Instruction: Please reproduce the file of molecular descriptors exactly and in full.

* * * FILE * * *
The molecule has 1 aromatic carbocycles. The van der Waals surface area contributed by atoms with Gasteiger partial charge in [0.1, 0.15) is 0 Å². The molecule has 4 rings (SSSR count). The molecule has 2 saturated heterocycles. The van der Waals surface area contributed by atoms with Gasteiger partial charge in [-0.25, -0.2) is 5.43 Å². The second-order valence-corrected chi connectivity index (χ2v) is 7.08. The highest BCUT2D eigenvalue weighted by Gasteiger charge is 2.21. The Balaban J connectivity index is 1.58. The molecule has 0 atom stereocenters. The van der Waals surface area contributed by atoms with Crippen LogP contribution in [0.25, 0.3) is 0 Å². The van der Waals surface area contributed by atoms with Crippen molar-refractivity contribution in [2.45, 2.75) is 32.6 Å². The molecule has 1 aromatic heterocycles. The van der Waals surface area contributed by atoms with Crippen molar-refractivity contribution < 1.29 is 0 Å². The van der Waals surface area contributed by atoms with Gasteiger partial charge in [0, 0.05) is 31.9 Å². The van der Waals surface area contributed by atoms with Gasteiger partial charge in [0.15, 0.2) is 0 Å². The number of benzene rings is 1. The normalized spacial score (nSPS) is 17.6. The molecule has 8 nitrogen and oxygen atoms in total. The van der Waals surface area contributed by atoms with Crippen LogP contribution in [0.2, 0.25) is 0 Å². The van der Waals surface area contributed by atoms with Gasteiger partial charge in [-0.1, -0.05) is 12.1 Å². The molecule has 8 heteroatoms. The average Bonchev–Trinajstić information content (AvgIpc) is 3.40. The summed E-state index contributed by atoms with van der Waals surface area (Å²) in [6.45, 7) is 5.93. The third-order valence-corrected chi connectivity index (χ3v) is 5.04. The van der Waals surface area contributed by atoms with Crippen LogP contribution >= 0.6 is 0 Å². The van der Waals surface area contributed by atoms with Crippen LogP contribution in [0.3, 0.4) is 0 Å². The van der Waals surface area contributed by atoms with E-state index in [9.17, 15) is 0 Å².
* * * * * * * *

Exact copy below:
The molecule has 1 aromatic carbocycles. The van der Waals surface area contributed by atoms with Gasteiger partial charge in [0.1, 0.15) is 0 Å². The molecule has 4 rings (SSSR count). The molecule has 2 saturated heterocycles. The van der Waals surface area contributed by atoms with Gasteiger partial charge in [-0.25, -0.2) is 5.43 Å². The second-order valence-corrected chi connectivity index (χ2v) is 7.08. The highest BCUT2D eigenvalue weighted by Gasteiger charge is 2.21. The Balaban J connectivity index is 1.58. The molecule has 0 atom stereocenters. The van der Waals surface area contributed by atoms with Crippen LogP contribution in [0.25, 0.3) is 0 Å². The van der Waals surface area contributed by atoms with Crippen molar-refractivity contribution in [2.45, 2.75) is 32.6 Å². The molecule has 1 aromatic heterocycles. The van der Waals surface area contributed by atoms with Crippen molar-refractivity contribution < 1.29 is 0 Å². The van der Waals surface area contributed by atoms with Gasteiger partial charge in [0, 0.05) is 31.9 Å². The van der Waals surface area contributed by atoms with Gasteiger partial charge in [0.15, 0.2) is 0 Å². The number of benzene rings is 1. The normalized spacial score (nSPS) is 17.6. The molecule has 8 nitrogen and oxygen atoms in total. The van der Waals surface area contributed by atoms with Crippen LogP contribution in [0.2, 0.25) is 0 Å². The van der Waals surface area contributed by atoms with Gasteiger partial charge in [-0.1, -0.05) is 12.1 Å². The molecule has 8 heteroatoms. The average Bonchev–Trinajstić information content (AvgIpc) is 3.40. The summed E-state index contributed by atoms with van der Waals surface area (Å²) in [6.45, 7) is 5.93. The third-order valence-corrected chi connectivity index (χ3v) is 5.04. The van der Waals surface area contributed by atoms with Crippen LogP contribution >= 0.6 is 0 Å². The van der Waals surface area contributed by atoms with Crippen LogP contribution in [0.3, 0.4) is 0 Å². The van der Waals surface area contributed by atoms with E-state index in [9.17, 15) is 0 Å².